John Ilyes used to think people picked their own strawberries because times were tough financially, but then he noticed it really depended on how nice the weather was.
And the weather has been so exceptional this year, the Charles Ilyes Family Farm opened up earlier than usual, and customers could pick their own fresh strawberries on Saturday.
Normally the picking season begins Memorial Day Weekend, but Ilyes said the warmer weather brought out this year's crop sooner.
John Fitz, of Fitz's Windsor Road Farm Market, expects the picking season to last longer this year since it began earlier than he's ever seen in his 37 years at the farm.
"The berries are definitely early. I've never picked this early
Pick-your-own strawberries begins on Wednesday at
Fitz's, 510 Windsor Road.
Early pickers: At the Charles Ilyes Family Farm, a small crowd formed on Saturday from only the advertisement on a sign at the farm at 1181 Bucktail Lane in North Codorus Township.
"It's just a neat family day where you can enjoy the outdoors and pick your berries outdoors and enjoy them," said Ilyes.
"The first thing you want to do when you get out in a patch is try one. I still think the York County strawberries are the sweetest there are."
Picking your own strawberries at the Charles Ilyes Family Farm costs about $2 per pound, which evens out to about $4 for a quart-sized container. Buying strawberries at the stand is about $5.50 per quart, so there is a slight savings to picking your own, Ilyes said.
"If you have a rainy, wet year, people will buy them more often," said Ilyes. "If you have nice days, more people will tend to pick them. We thought maybe people would pick more when the economy is bad, but that doesn't seem necessarily true. It seems to be more weather related than financially related."
Warm temperatures: Since weather in March was so warm, the blossoms opened earlier than normal, so they needed extra attention, Ilyes said.
"We're seeing more of the deeper summer bugs already, and we have the barn swallows back and they're eating the bugs," Ilyes said.
Barn swallows -- as their name suggests -- nest in the barns and have a steady diet of insects, he said.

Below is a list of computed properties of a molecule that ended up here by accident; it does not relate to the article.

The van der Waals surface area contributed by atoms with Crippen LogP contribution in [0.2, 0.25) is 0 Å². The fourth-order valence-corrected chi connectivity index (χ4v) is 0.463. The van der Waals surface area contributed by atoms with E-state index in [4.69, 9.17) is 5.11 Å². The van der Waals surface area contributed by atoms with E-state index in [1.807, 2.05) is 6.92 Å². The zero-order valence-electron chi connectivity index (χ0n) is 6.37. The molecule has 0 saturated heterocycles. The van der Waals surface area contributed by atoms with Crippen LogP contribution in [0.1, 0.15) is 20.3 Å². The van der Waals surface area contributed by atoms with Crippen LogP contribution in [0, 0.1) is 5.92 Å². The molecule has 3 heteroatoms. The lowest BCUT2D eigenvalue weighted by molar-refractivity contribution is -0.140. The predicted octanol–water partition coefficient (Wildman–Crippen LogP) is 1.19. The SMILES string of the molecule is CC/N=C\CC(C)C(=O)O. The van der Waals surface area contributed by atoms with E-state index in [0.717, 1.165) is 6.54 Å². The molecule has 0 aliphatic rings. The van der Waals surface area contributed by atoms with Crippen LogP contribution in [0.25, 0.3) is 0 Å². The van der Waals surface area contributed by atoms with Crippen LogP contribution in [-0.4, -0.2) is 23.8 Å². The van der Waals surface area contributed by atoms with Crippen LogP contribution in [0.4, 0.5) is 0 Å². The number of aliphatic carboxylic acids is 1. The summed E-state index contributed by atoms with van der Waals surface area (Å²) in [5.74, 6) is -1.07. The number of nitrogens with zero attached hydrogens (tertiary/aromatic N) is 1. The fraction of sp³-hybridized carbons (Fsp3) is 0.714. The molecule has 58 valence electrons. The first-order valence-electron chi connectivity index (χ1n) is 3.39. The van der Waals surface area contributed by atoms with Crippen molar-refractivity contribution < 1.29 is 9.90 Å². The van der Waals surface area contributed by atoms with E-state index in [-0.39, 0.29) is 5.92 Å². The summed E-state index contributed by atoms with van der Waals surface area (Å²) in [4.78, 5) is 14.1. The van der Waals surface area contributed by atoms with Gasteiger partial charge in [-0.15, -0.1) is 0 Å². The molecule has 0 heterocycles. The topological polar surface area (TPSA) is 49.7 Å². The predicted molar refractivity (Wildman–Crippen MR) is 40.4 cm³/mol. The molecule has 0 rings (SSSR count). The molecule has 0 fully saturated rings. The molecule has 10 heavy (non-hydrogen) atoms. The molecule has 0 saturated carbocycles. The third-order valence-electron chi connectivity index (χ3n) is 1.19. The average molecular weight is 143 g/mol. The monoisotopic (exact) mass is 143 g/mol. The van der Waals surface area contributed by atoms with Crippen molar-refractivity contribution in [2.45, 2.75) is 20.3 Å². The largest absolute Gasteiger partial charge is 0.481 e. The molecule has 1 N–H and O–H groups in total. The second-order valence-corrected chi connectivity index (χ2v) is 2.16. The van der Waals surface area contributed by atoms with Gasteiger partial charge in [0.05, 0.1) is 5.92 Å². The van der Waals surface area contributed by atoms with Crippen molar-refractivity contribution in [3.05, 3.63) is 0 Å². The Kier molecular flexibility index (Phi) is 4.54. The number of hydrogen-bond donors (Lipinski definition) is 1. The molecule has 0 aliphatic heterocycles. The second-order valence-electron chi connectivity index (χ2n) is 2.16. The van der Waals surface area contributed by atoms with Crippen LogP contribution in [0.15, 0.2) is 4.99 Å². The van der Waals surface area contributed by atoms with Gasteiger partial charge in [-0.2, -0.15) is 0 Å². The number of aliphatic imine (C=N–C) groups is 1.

"They're the most favorite bird of every fruit and vegetable farmer, because you want them to destroy the insects," Ilyes said.
Ilyes expects the next two weeks to be the most crowded for pick-your-own strawberry season, and maybe even a third week after that as well.
The length of time for picking strawberries depends on the size of the crop.
"As long as people can find them, we try to let them keep going," said Ilyes. "Every year it's different."
Fitz said the weather really makes a difference with the fruit crop.
"The evenings are cool so that slows them up a bit, and we haven't had that 90 degree weather that really pushes them," Fitz said.
He estimates he lost anywhere from 10 percent to 20 percent of his crop to frost, but it will still be better than last year's strawberry crop, which suffered from the effects of freezing and heavy rain.
"As long as we don't get a lot of rain, they'll come through it all right, I believe, the crop definitely looks better than last year," he said.
Fitz grows his strawberries on plastic, a method more commonly used in Florida and California to maximize the number of plants per acre.
"I've been doing it on plastic for probably 10 to 15 years," Fitz said. "I can put more plants per acre. I plant them closer together and I have to spray less which saves me money, and it keeps the weeds down."
The cost to plant is a bit more expensive because of the plastic, but Fitz finds it increases the size of his crop, and the size of the actual strawberries.
"We can't get close to the kind of production they have in California and Florida because of our climate," Fitz said. "I've heard the average in California is 50,000 pounds per acre, which we probably don't get 10 percent of that in our state, because we just can't pick that long."
-- Reach Chelsea Shank at 505-5432 or firstname.lastname@example.org.